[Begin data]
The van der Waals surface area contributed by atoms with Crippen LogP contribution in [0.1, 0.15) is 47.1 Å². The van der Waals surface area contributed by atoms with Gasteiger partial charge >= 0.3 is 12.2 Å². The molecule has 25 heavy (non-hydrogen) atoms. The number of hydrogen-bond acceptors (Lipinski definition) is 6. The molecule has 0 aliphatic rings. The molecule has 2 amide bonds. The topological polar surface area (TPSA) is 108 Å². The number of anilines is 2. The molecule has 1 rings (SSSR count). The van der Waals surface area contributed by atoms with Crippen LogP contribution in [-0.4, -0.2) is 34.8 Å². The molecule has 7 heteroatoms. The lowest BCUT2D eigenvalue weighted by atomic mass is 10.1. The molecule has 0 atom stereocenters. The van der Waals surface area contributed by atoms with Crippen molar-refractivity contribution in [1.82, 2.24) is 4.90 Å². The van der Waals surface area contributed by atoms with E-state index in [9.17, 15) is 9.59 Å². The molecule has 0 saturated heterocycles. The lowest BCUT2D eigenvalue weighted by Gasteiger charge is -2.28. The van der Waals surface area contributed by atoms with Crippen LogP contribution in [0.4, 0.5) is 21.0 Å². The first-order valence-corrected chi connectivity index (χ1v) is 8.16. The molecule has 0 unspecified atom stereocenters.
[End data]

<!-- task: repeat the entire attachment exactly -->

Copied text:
The van der Waals surface area contributed by atoms with Crippen LogP contribution in [0.1, 0.15) is 47.1 Å². The van der Waals surface area contributed by atoms with Gasteiger partial charge >= 0.3 is 12.2 Å². The molecule has 25 heavy (non-hydrogen) atoms. The number of hydrogen-bond acceptors (Lipinski definition) is 6. The molecule has 0 aliphatic rings. The molecule has 2 amide bonds. The topological polar surface area (TPSA) is 108 Å². The number of anilines is 2. The molecule has 1 rings (SSSR count). The van der Waals surface area contributed by atoms with Crippen LogP contribution in [-0.4, -0.2) is 34.8 Å². The molecule has 7 heteroatoms. The lowest BCUT2D eigenvalue weighted by atomic mass is 10.1. The molecule has 0 atom stereocenters. The van der Waals surface area contributed by atoms with Crippen molar-refractivity contribution in [1.82, 2.24) is 4.90 Å². The van der Waals surface area contributed by atoms with E-state index in [9.17, 15) is 9.59 Å². The molecule has 0 saturated heterocycles. The lowest BCUT2D eigenvalue weighted by Gasteiger charge is -2.28. The van der Waals surface area contributed by atoms with Crippen LogP contribution in [0.4, 0.5) is 21.0 Å². The first-order valence-corrected chi connectivity index (χ1v) is 8.16. The molecule has 0 unspecified atom stereocenters.